Dog Separation Anxiety Myth Busters

photo credit: thinkstockphotos.com

Experts

Dog Separation Anxiety Myth Busters

February 11, 2014

You’ve seen it.  Those angel doggie eyes looking up at you when you’re home from work and all is well in Fido Land.  Then poof!  You come home from a hard day’s work only to find your sofa has been, well, “rearranged” (and it’s all over the living room).


Surprisingly, it may not be the dog that needs training.  It may be you.

 

You see, we love our dogs so much that we allow them to rule.  Literally.  As we all know, dogs are by nature pack animals and react to the leader.  If you do not become the leader your dog will automatically assume he’s Top Dog.   He will “lead you” quite literally.  He will be the first at the door when the bell rings.  The first out the door when it’s time to go.  Demanding to go outside ten times a night when he really has no interest—except to see if you’ll do it and he rules.


This is called passive influence and is a good place to start when you’re either training a puppy or retraining an old friend.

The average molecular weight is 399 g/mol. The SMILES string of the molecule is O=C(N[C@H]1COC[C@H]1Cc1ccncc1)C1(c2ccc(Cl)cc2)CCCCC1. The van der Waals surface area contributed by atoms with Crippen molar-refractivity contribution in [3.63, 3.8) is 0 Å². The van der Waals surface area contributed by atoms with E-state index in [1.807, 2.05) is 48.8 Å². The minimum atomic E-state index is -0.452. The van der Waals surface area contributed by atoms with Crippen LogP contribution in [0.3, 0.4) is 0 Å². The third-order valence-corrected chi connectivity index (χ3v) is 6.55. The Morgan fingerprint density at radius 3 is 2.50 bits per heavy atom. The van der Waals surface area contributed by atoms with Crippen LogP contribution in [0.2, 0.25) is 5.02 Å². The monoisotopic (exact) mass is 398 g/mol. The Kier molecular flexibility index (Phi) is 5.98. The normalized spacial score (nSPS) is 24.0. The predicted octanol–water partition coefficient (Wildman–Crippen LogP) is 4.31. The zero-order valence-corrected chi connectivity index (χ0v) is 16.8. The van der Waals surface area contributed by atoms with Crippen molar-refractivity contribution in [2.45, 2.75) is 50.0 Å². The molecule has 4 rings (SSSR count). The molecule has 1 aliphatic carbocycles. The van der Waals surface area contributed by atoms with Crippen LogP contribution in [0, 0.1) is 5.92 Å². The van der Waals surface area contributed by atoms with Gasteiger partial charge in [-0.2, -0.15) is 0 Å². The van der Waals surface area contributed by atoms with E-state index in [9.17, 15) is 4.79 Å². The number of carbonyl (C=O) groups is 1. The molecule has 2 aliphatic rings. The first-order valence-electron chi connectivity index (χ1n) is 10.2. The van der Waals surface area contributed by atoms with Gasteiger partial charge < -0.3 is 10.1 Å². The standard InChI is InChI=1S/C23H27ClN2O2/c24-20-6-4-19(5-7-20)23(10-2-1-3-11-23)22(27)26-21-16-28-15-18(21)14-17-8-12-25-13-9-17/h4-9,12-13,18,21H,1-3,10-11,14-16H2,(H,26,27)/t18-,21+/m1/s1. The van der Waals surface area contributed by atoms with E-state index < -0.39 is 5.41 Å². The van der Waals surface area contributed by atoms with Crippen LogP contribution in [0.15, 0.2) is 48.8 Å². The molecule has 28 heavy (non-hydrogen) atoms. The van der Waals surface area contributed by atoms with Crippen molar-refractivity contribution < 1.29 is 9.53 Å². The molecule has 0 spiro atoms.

As with all successful training.  Gently but Firmly is the rule of thumb.  Oh, and you have to become a dog.  You must express leadership in a canine way so your dog understands the directive clearly.  While you’re at home don’t let your dog stick like glue to your every movement.  For example, put a comfortable bed or mat in another room or even across the room from you and order your dog to stay (even if it’s just for a short time). 
Or hide a few treats outside and let your dog forage in the back yard on his own for a time—he’ll love it.


The crate is good too, but again, gently.  A crate should NEVER be used in relationship to punishment.  For the most part, dogs become destructive out of fear that you’re out there in the world without them to protect you.  So understand that and make them understand that as the leader of the pack, they are the protected one.  By putting your dog in his crate 15 minutes before you leave and ignoring him he begins to understand that you leaving isn’t the end of the world and reduces stress for everyone. And when you leave, just do it.  Don’t make a big fuss or give big hugs and kisses, even if you want to.  Just quietly go with the minimum of emotion.

 

Making your dog comfortable when you’re away is important, as dogs suffer stress related ailments just as humans do.  Breaking the cycle will make your dog feel content that his pack is safe…and his human is the leader.

photo credit: thinkstockphotos.com

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